The Merdeka Square (Independence Square or Dataran Merdeka) is situated in the centre of the city. It's close to the Gombak river, the Masjid Jamek, Central Market and China Town. It's the core of KL's history. Here you find buildings like the Sultan Abdul Samad Building, the Royal Selangor Club, and the National History museum. Some of them peppered with Moorish flavour. A 100 metre-high flagpole marks the spot where the Malayan Flag was hoisted on August 31, 1957 signifying the independence of the country from British rule.
Petaling Street is the center of Kuala Lumpur's original Chinatown. It's the place that never sleeps. Adventurous visitors should not miss a walk on Petaling Street.
Even in daytime you have great bargains. Petaling Street is not open for the traffic. It is a great place for locals to get some goods at bargain prices and certainly an eye-opening experience for tourists. Chinatown has a bustling market serving as a bargain hunter's paradise and one of the premier shopping areas in the city with its distinctly oriental atmosphere. If you're looking for cheap clothes, fabrics, souvenirs, electronic items, watches, DVDs, CDs and more? Then Petaling Street is the place for you. It is easy getting to Petaling Street. Take a taxi, but also numerous bus companies service the area.
Transport: Putra LRT to the Pasar Seni stop and walk across to Petaling Street, or a short walk from the central bus station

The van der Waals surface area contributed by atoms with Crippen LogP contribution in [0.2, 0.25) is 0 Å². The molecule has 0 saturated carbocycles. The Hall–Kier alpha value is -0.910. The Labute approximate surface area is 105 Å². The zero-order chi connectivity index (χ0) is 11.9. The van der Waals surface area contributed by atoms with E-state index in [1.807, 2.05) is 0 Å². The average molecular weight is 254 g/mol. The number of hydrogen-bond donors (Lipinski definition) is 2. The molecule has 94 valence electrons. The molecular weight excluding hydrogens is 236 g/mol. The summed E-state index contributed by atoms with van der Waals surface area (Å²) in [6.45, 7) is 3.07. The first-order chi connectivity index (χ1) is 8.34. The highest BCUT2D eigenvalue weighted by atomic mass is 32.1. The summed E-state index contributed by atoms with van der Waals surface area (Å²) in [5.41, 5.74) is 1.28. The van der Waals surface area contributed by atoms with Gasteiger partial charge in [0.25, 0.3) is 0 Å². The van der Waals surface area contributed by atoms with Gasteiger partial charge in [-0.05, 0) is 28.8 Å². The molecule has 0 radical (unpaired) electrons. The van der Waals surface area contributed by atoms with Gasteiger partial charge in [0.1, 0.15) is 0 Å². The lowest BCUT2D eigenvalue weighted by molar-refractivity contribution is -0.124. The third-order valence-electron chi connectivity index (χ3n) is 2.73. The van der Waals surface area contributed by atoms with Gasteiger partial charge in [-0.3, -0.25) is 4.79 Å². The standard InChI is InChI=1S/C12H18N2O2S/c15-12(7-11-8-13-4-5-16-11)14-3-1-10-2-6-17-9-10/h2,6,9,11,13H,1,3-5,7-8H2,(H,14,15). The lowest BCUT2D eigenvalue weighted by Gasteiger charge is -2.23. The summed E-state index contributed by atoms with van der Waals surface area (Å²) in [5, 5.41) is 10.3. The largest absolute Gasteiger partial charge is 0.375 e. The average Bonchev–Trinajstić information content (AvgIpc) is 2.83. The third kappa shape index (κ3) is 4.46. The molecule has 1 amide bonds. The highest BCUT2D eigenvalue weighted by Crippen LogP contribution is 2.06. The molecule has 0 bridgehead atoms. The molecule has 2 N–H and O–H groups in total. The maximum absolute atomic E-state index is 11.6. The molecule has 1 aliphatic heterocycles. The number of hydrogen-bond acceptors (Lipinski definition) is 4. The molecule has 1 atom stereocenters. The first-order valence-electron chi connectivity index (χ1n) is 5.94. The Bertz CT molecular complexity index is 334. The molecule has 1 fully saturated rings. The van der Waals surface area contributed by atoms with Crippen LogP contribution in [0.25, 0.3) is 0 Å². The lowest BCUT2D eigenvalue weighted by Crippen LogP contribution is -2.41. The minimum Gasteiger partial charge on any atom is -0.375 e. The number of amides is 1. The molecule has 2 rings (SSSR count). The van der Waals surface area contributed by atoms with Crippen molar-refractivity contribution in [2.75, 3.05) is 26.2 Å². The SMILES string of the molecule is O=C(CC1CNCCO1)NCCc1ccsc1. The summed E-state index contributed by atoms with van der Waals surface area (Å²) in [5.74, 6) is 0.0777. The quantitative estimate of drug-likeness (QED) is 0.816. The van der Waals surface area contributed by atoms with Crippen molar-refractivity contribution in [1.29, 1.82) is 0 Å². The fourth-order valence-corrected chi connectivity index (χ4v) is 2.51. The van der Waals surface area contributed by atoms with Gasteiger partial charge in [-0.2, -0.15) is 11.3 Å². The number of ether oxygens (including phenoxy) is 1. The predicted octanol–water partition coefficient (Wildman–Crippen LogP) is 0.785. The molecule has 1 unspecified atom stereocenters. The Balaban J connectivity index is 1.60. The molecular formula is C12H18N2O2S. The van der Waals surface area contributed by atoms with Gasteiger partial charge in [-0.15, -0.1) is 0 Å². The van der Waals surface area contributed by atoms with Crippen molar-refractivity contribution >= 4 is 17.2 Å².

Petronas Towers, twin skyscrapers in Kuala Lumpur, Malaysia, that are the world's tallest twin towers. Standing 1,483 ft (452 m) high, they were designed by the Argentinean-American architect Cesar Pelli. Completed in 1997, they surpassed Chicago's Sears Tower as the record-holding tallest structure; they themselves were surpassed by Taipei 101 in 2003. The twin towers house Petronas, Malaysia's government-owned oil company, as well as associated Malaysian firms and multinational companies. Part of a large burst of construction that marked the country's 1990s economic boom, the buildings stand at the northern end of a projected high-tech business zone, the Malaysia Multimedia Supercorridor. Built of steel-reinforced concrete columns clad in stainless steel and glass, with a design based on geometric patterns originating in ancient Islam, the 88-story buildings are connected at levels 41 and 42 by a double-decker pedestrian skybridge, and each tower is surmounted by a 242-ft-high (74-m) pinnacle. At the lower level, the Petronas Towers also include a concert hall that is home to the Malaysian Philharmonic and a business reference library.